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For some reason I used to think that if $T$ is a linear operator on normed spaces $V \to W$ then saying $T$ is an isometry is the same as saying $\|T\|_{op} = 1$.

Well, I got stuck on a proof and subsequently looked up the definition and realised that the definition of isometry is that a linear operator $T$ is an isometry if $\|Tx\| = \|x\|$.

Now I've been wondering whether we have that $\|T\|_{op} = 1$ implies $T$ is an isometry?

The other direction holds: if $\|Tx\| = \|x\|$ for all $x$ then $\frac{\|Tx\|}{\|x\|} = 1$ for all $x \neq 0$ and hence $\sup_{\|x\|=1}\|Tx\| = \sup_{\|x\|=1} \frac{\|Tx\|}{\|x\|} = \|T\| = 1$.

Thanks for your help.

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2  
Already in two dimensions you'll find counter-examples. –  paul garrett Jul 31 '12 at 18:02
3  
$\|T\|=1$ does not imply that $T$ is injective. –  Martin Sleziak Jul 31 '12 at 18:18
    
@MartinSleziak Ok, thanks for the hint. And is the proof in the other direction I gave, correct? –  Matt N. Jul 31 '12 at 18:22
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Already for diagonal matrices you'll find counterexamples. –  Qiaochu Yuan Jul 31 '12 at 18:23
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@Matt N.: Yes, the proof of the other direction you gave is correct. –  Jonas Meyer Jul 31 '12 at 18:25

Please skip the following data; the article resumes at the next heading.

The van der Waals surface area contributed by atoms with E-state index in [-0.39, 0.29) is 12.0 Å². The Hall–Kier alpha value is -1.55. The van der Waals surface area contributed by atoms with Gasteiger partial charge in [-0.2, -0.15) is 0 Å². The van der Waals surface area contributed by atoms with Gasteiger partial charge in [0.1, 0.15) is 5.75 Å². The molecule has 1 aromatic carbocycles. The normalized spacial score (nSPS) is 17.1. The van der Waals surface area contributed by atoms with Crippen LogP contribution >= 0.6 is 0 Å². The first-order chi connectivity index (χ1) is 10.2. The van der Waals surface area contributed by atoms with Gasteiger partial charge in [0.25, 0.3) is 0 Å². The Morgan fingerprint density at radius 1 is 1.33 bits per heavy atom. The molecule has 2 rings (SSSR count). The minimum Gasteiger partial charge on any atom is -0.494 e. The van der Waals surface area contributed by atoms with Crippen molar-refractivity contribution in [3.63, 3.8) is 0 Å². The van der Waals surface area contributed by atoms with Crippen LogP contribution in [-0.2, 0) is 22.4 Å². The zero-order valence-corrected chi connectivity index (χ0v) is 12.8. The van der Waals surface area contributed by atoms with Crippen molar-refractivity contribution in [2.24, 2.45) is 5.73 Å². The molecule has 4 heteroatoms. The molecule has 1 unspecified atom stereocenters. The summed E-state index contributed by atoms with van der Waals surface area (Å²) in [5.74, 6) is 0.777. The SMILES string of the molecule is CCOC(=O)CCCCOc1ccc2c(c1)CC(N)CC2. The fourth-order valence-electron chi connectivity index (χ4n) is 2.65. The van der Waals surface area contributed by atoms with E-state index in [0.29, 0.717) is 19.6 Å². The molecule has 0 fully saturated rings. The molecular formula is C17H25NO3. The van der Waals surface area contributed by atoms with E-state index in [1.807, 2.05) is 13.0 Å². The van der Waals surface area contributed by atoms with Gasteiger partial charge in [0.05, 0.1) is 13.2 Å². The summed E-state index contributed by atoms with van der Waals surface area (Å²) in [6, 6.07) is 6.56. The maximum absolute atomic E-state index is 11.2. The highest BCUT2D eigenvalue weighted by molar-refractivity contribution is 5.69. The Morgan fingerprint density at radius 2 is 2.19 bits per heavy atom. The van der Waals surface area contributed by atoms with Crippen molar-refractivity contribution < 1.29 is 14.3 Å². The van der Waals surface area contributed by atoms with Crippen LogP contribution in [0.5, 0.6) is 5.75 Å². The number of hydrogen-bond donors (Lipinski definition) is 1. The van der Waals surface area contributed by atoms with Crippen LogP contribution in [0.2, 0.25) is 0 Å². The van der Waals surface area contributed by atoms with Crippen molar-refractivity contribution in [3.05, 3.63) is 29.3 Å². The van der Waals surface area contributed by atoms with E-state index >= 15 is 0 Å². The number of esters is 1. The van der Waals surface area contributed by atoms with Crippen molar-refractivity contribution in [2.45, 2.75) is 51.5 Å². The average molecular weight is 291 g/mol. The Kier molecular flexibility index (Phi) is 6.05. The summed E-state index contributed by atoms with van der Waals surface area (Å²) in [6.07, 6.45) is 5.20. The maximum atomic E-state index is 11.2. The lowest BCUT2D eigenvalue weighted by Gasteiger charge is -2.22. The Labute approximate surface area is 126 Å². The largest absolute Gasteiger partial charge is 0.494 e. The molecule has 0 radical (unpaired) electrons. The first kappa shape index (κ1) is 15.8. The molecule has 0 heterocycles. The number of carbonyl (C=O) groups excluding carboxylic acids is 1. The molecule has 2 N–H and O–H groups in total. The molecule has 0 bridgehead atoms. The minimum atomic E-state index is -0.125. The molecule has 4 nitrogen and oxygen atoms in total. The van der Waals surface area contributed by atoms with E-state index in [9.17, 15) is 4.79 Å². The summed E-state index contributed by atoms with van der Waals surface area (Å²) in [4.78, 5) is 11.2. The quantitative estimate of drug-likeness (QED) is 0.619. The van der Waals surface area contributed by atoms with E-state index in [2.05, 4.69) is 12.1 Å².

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1 Answer

up vote 5 down vote accepted

For example, on a finite dimensional space, $\|T\|=1$ if and only if for all $x$, $\|Tx\|\leq \|x\|$, and there exists $x_0\neq 0$ such that $\|Tx_0\|=\|x_0\|$. On the other hand, for $T$ to be an isometry requires for all $x$, $\|Tx\|=\|x\|$. You can give many examples of the former that do not satisfy the latter if the dimension is greater than $1$, as paul garrett commented, even diagonal matrices as Qiaochu Yuan commented. The former condition even allows $T$ to have nontrivial kernel as Martin Sleziak commented.

As David Mitra commented, if $T\neq 0$ then $\dfrac{T}{\|T\|}$ has norm $1$, and note that if there exist nonzero vectors $x$ and $y$ such $\dfrac{\|Tx\|}{\|x\|}\neq \dfrac{\|Ty\|}{\|y\|}$, then $T$ is not a multiple of an isometry. For example, if $T$ is nonzero and noninjective, take $x\in\ker T$ and $y\not\in\ker T$.

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